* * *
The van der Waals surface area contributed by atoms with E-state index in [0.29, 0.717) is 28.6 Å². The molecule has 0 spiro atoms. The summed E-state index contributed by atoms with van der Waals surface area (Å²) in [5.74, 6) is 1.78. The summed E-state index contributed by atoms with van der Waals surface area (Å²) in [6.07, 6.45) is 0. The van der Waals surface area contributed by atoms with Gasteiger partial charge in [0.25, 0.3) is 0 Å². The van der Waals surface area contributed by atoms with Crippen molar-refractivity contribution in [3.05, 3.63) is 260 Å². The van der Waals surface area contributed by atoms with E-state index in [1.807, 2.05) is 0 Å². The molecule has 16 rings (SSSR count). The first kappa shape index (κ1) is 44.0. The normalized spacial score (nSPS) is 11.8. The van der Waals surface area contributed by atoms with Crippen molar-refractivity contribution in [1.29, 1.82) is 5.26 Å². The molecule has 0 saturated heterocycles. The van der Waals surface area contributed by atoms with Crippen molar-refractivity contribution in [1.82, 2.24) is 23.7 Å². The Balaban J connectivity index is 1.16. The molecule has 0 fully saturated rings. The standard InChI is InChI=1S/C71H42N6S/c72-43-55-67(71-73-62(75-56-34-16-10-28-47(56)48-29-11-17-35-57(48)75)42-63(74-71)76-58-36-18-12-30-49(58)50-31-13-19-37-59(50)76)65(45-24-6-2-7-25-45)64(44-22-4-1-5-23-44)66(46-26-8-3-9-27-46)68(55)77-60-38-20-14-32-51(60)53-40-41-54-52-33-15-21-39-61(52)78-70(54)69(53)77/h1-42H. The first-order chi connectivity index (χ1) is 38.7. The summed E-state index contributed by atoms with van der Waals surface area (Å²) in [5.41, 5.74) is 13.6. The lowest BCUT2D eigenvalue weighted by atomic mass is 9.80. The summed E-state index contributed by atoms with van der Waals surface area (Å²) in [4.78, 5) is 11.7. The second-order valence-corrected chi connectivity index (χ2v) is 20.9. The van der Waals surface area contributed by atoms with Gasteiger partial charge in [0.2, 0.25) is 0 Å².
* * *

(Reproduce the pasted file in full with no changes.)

The van der Waals surface area contributed by atoms with E-state index in [0.29, 0.717) is 28.6 Å². The molecule has 0 spiro atoms. The summed E-state index contributed by atoms with van der Waals surface area (Å²) in [5.74, 6) is 1.78. The summed E-state index contributed by atoms with van der Waals surface area (Å²) in [6.07, 6.45) is 0. The van der Waals surface area contributed by atoms with Gasteiger partial charge in [0.25, 0.3) is 0 Å². The van der Waals surface area contributed by atoms with Crippen molar-refractivity contribution in [3.05, 3.63) is 260 Å². The van der Waals surface area contributed by atoms with E-state index in [1.807, 2.05) is 0 Å². The molecule has 16 rings (SSSR count). The first kappa shape index (κ1) is 44.0. The normalized spacial score (nSPS) is 11.8. The van der Waals surface area contributed by atoms with Crippen molar-refractivity contribution in [1.29, 1.82) is 5.26 Å². The molecule has 0 saturated heterocycles. The van der Waals surface area contributed by atoms with Crippen molar-refractivity contribution in [1.82, 2.24) is 23.7 Å². The Balaban J connectivity index is 1.16. The molecule has 0 fully saturated rings. The standard InChI is InChI=1S/C71H42N6S/c72-43-55-67(71-73-62(75-56-34-16-10-28-47(56)48-29-11-17-35-57(48)75)42-63(74-71)76-58-36-18-12-30-49(58)50-31-13-19-37-59(50)76)65(45-24-6-2-7-25-45)64(44-22-4-1-5-23-44)66(46-26-8-3-9-27-46)68(55)77-60-38-20-14-32-51(60)53-40-41-54-52-33-15-21-39-61(52)78-70(54)69(53)77/h1-42H. The first-order chi connectivity index (χ1) is 38.7. The summed E-state index contributed by atoms with van der Waals surface area (Å²) in [5.41, 5.74) is 13.6. The lowest BCUT2D eigenvalue weighted by atomic mass is 9.80. The summed E-state index contributed by atoms with van der Waals surface area (Å²) in [4.78, 5) is 11.7. The second-order valence-corrected chi connectivity index (χ2v) is 20.9. The van der Waals surface area contributed by atoms with Gasteiger partial charge in [0.2, 0.25) is 0 Å².